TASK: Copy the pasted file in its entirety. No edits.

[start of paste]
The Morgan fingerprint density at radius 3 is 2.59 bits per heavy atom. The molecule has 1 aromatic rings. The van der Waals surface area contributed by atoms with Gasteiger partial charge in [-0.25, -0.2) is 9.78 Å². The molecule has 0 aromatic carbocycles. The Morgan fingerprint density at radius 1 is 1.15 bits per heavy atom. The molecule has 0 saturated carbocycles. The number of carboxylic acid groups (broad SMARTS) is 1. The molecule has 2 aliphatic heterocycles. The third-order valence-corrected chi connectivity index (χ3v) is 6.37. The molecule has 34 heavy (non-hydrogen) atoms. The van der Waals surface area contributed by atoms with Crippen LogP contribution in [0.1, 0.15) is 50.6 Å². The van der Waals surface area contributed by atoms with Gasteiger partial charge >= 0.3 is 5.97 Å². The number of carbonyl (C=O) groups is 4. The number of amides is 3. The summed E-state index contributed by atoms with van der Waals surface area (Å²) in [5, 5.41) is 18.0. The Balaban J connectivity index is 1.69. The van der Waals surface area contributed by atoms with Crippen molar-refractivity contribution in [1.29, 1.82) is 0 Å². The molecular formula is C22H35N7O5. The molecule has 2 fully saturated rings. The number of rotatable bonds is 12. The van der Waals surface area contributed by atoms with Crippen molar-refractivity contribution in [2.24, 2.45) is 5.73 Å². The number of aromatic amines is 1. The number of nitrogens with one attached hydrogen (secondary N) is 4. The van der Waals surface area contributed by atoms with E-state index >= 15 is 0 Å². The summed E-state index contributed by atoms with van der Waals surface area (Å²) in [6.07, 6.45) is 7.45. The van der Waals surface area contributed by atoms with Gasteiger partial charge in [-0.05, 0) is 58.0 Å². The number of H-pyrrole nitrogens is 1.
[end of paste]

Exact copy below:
The Morgan fingerprint density at radius 3 is 2.59 bits per heavy atom. The molecule has 1 aromatic rings. The van der Waals surface area contributed by atoms with Gasteiger partial charge in [-0.25, -0.2) is 9.78 Å². The molecule has 0 aromatic carbocycles. The Morgan fingerprint density at radius 1 is 1.15 bits per heavy atom. The molecule has 0 saturated carbocycles. The number of carboxylic acid groups (broad SMARTS) is 1. The molecule has 2 aliphatic heterocycles. The third-order valence-corrected chi connectivity index (χ3v) is 6.37. The molecule has 34 heavy (non-hydrogen) atoms. The van der Waals surface area contributed by atoms with Crippen LogP contribution in [0.1, 0.15) is 50.6 Å². The van der Waals surface area contributed by atoms with Gasteiger partial charge >= 0.3 is 5.97 Å². The number of carbonyl (C=O) groups is 4. The number of amides is 3. The summed E-state index contributed by atoms with van der Waals surface area (Å²) in [5, 5.41) is 18.0. The Balaban J connectivity index is 1.69. The van der Waals surface area contributed by atoms with Crippen molar-refractivity contribution in [1.29, 1.82) is 0 Å². The molecular formula is C22H35N7O5. The molecule has 2 fully saturated rings. The number of rotatable bonds is 12. The van der Waals surface area contributed by atoms with Crippen molar-refractivity contribution in [2.24, 2.45) is 5.73 Å². The number of aromatic amines is 1. The number of nitrogens with one attached hydrogen (secondary N) is 4. The van der Waals surface area contributed by atoms with E-state index >= 15 is 0 Å². The summed E-state index contributed by atoms with van der Waals surface area (Å²) in [6.07, 6.45) is 7.45. The van der Waals surface area contributed by atoms with Gasteiger partial charge in [-0.05, 0) is 58.0 Å². The number of H-pyrrole nitrogens is 1.